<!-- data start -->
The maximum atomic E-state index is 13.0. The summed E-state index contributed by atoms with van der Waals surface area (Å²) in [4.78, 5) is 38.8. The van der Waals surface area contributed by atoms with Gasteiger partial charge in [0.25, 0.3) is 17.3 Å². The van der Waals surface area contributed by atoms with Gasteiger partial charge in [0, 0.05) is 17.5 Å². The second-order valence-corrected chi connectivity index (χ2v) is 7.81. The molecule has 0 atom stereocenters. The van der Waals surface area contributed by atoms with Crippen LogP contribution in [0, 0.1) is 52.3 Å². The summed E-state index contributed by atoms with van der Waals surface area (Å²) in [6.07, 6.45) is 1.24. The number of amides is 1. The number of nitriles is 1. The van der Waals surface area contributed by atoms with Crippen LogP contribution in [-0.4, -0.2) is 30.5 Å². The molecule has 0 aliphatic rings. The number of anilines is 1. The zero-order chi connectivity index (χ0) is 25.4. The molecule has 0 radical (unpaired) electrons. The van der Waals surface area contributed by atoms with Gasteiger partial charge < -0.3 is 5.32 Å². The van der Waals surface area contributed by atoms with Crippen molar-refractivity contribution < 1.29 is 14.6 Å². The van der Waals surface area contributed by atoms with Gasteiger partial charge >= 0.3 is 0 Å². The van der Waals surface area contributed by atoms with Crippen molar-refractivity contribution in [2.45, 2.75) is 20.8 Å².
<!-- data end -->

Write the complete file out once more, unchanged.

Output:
The maximum atomic E-state index is 13.0. The summed E-state index contributed by atoms with van der Waals surface area (Å²) in [4.78, 5) is 38.8. The van der Waals surface area contributed by atoms with Gasteiger partial charge in [0.25, 0.3) is 17.3 Å². The van der Waals surface area contributed by atoms with Gasteiger partial charge in [0, 0.05) is 17.5 Å². The second-order valence-corrected chi connectivity index (χ2v) is 7.81. The molecule has 0 atom stereocenters. The van der Waals surface area contributed by atoms with Crippen LogP contribution in [0, 0.1) is 52.3 Å². The summed E-state index contributed by atoms with van der Waals surface area (Å²) in [6.07, 6.45) is 1.24. The number of amides is 1. The number of nitriles is 1. The van der Waals surface area contributed by atoms with Crippen LogP contribution in [-0.4, -0.2) is 30.5 Å². The molecule has 0 aliphatic rings. The number of anilines is 1. The zero-order chi connectivity index (χ0) is 25.4. The molecule has 0 radical (unpaired) electrons. The van der Waals surface area contributed by atoms with Gasteiger partial charge < -0.3 is 5.32 Å². The van der Waals surface area contributed by atoms with Crippen molar-refractivity contribution < 1.29 is 14.6 Å². The van der Waals surface area contributed by atoms with Gasteiger partial charge >= 0.3 is 0 Å². The van der Waals surface area contributed by atoms with Crippen molar-refractivity contribution in [2.45, 2.75) is 20.8 Å².